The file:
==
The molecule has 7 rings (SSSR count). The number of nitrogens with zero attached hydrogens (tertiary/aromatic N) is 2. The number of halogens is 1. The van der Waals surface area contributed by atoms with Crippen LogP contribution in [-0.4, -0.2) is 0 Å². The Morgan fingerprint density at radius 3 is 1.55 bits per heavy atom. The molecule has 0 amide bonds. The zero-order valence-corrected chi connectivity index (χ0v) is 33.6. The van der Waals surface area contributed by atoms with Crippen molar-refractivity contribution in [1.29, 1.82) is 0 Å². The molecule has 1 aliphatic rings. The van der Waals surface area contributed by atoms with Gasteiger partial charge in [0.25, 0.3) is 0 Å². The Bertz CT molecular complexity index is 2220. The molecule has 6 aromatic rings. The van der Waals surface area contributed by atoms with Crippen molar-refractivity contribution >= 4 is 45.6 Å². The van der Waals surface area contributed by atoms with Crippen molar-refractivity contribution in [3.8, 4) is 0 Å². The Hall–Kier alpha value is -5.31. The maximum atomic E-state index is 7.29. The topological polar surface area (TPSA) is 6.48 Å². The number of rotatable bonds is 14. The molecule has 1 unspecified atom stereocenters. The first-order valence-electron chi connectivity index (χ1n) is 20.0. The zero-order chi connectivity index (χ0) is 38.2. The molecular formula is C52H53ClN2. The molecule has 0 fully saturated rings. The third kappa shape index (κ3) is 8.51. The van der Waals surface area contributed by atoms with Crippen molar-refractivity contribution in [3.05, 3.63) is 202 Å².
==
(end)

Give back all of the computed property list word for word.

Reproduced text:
The molecule has 7 rings (SSSR count). The number of nitrogens with zero attached hydrogens (tertiary/aromatic N) is 2. The number of halogens is 1. The van der Waals surface area contributed by atoms with Crippen LogP contribution in [-0.4, -0.2) is 0 Å². The Morgan fingerprint density at radius 3 is 1.55 bits per heavy atom. The molecule has 0 amide bonds. The zero-order valence-corrected chi connectivity index (χ0v) is 33.6. The van der Waals surface area contributed by atoms with Crippen molar-refractivity contribution in [1.29, 1.82) is 0 Å². The molecule has 1 aliphatic rings. The van der Waals surface area contributed by atoms with Gasteiger partial charge in [0.25, 0.3) is 0 Å². The Bertz CT molecular complexity index is 2220. The molecule has 6 aromatic rings. The van der Waals surface area contributed by atoms with Crippen molar-refractivity contribution >= 4 is 45.6 Å². The van der Waals surface area contributed by atoms with Crippen molar-refractivity contribution in [3.8, 4) is 0 Å². The Hall–Kier alpha value is -5.31. The maximum atomic E-state index is 7.29. The topological polar surface area (TPSA) is 6.48 Å². The number of rotatable bonds is 14. The molecule has 1 unspecified atom stereocenters. The first-order valence-electron chi connectivity index (χ1n) is 20.0. The zero-order chi connectivity index (χ0) is 38.2. The molecular formula is C52H53ClN2. The molecule has 0 fully saturated rings. The third kappa shape index (κ3) is 8.51. The van der Waals surface area contributed by atoms with Crippen molar-refractivity contribution in [3.05, 3.63) is 202 Å².